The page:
Version INTEL - 6040000 VMware See "SystemBiosVersion" in "Check if particular registry keys contain specified strings" section in "Registry" chapter
BOCHS BOCHS
PARALLELS Parallels
QEMU QEMU
VBOX VirtualBox
SELECT * FROM Win32_ComputerSystem Model VMware VMware
VirtualBox VirtualBox
Manufacturer VMware VMware
innotek GmbH VirtualBox
SELECT * FROM Win32_VideoController AdapterCompatibility VMware VMware
Oracle Corporation VirtualBox
Caption VMware VMware
VirtualBox VirtualBox
Description VMware VMware
VirtualBox VirtualBox
Name VMware VMware
VirtualBox VirtualBox
SELECT * FROM Win32_PointingDevice Description VMware VMware

Queries listed in the table are not the only ones possible, and are presented to give an idea of how they work and what information can be retrieved with these calls.

Countermeasures

Countermeasures depend on the particular checks implemented via the WMI method and they are the same as for the corresponding methods described in the relevant articles. Additionally, you must restart the “winmgmt” service.



2. Escape from tracking using WMI

WMI provides a way to create new processes and to schedule tasks. Sandboxes usually use the CreateProcessInternalW function hooking to track child processes. However, when you create the process using WMI the function CreateProcessInternalW is not called in the parent process. Therefore, the processes created using WMI may not be tracked by a sandbox and their behavior will not be recorded.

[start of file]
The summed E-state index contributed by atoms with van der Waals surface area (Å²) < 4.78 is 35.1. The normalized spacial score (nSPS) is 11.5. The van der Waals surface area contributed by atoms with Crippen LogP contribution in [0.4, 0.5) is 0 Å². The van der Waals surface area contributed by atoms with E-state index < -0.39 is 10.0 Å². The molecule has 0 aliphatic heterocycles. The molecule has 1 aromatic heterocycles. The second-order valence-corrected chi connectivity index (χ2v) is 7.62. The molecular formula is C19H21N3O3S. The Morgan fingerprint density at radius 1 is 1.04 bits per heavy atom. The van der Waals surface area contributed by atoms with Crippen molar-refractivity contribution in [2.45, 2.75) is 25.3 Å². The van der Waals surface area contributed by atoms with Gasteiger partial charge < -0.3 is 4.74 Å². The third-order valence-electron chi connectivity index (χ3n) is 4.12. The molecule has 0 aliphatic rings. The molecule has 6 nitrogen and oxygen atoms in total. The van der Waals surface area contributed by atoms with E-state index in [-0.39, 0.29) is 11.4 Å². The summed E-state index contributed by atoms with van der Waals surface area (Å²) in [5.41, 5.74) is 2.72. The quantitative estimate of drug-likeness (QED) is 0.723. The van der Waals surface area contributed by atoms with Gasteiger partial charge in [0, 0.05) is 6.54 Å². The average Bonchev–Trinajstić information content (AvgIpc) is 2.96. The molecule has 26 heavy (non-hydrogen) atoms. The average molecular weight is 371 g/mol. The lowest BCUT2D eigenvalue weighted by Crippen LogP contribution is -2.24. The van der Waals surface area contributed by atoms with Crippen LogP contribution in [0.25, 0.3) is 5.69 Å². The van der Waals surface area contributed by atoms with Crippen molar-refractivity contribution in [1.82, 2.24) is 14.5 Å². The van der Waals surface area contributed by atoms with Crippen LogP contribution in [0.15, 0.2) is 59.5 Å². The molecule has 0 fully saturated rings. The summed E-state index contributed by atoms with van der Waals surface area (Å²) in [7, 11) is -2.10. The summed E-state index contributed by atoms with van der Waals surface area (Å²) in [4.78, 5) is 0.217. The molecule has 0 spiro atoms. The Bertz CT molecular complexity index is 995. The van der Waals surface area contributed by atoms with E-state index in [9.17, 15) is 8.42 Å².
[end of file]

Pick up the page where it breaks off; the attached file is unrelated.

2.1. Start process using WMI

You can create a new process with WMI using the “Win32_Process” class with the method “Create”.

Code sample

// Initialize COM
CoInitializeEx(NULL, COINIT_MULTITHREADED);

//  Set general COM security levels
hres = CoInitializeSecurity(NULL, -1, NULL, NULL, RPC_C_AUTHN_LEVEL_DEFAULT, RPC_C_IMP_LEVEL_IMPERSONATE, NULL, 0, NULL);
if (FAILED(hres) && hres != RPC_E_TOO_LATE)
    break;

// create an instance of WbemLocator
CoCreateInstance(CLSID_WbemLocator, NULL, CLSCTX_INPROC_SERVER, IID_IWbemLocator, (LPVOID*)&wbemLocator);
wbemLocator->ConnectServer(CComBSTR("ROOT\\CIMV2"), NULL, NULL, NULL, 0, NULL, NULL, &wbemServices);

// get Win32_Process object
wbemServices->GetObject(CComBSTR("Win32_Process"), 0, NULL, &oWin32Process, &callResult);
wbemServices->GetObject(CComBSTR("Win32_ProcessStartup"), 0, NULL, &oWin32ProcessStartup, &callResult);
oWin32Process->GetMethod(CComBSTR("Create"), 0, &oMethCreate, &oMethCreateSignature);
oMethCreate->SpawnInstance(0, &instWin32Process);
oWin32ProcessStartup->SpawnInstance(0, &instWin32ProcessStartup);
// set startup information for process
instWin32ProcessStartup->Put(CComBSTR("CreateFlags"), 0, &varCreateFlags, 0);
instWin32Process->Put(CComBSTR("CommandLine"), 0, &varCmdLine, 0);
instWin32Process->Put(CComBSTR("CurrentDirectory"), 0, &varCurDir, 0);
CComVariant varStartupInfo(instWin32ProcessStartup);